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‘Mockingbird’ retains its vitality

It’s more than a book, and more than a movie. “To Kill a Mockingbird” is an institution of American culture. New proof arrived last week.

Harper Lee’s 1960 novel and the 1962 movie remain a touchstone for believers in the ideal – and the “living, working reality” – of the American criminal justice system. The book and movie deftly expose racial injustice and hypocrisy in a small Southern town while simultaneously charming audiences with the social education of Jean Louise “Scout” Finch and her older brother, Jem.

Should anyone think the movie has lost its hold on the hearts of viewers, witness the standing room crowd last week at a Salem meeting room, where Mary Badham (above) – the actress who played Scout – entertained with stories about the making of the iconic film.

“This film spoke to so many different people on so many different levels,” Badham told the hundreds of fans who crowded to see her at Roanoke College.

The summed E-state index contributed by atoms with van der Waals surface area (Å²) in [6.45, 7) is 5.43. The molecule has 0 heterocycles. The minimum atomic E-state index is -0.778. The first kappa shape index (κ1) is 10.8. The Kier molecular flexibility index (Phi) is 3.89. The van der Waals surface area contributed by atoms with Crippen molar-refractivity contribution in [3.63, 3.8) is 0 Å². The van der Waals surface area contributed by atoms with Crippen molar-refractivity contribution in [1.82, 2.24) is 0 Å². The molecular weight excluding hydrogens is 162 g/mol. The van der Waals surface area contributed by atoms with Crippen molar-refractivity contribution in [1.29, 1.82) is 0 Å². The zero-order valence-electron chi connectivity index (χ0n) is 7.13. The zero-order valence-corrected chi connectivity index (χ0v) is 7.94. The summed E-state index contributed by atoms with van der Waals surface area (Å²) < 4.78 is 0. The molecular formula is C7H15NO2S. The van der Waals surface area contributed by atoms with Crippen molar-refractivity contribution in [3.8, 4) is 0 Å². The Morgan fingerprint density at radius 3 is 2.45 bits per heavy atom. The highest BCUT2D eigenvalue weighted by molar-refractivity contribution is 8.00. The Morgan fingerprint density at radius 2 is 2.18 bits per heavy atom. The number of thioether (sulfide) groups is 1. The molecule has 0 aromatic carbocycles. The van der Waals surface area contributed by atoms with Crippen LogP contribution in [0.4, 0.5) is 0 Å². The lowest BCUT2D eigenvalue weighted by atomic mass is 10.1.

One measure of the movie’s influence, Badham said, was the number of people who told Gregory Peck, “I became a lawyer because of your role.” Many of those honored by VLW for legal leadership have acknowledged the influence of “Mockingbird.”

For those bent on emulation of Atticus Finch without the expense and risk of law school, eyeglass maker Oliver Peoples will sell you the look. For the 50th anniversary of the novel’s publication, Peoples offered the “Gregory Peck” frame.

We’re told it’s a hot item for lawyers of a certain age.

By Peter Vieth

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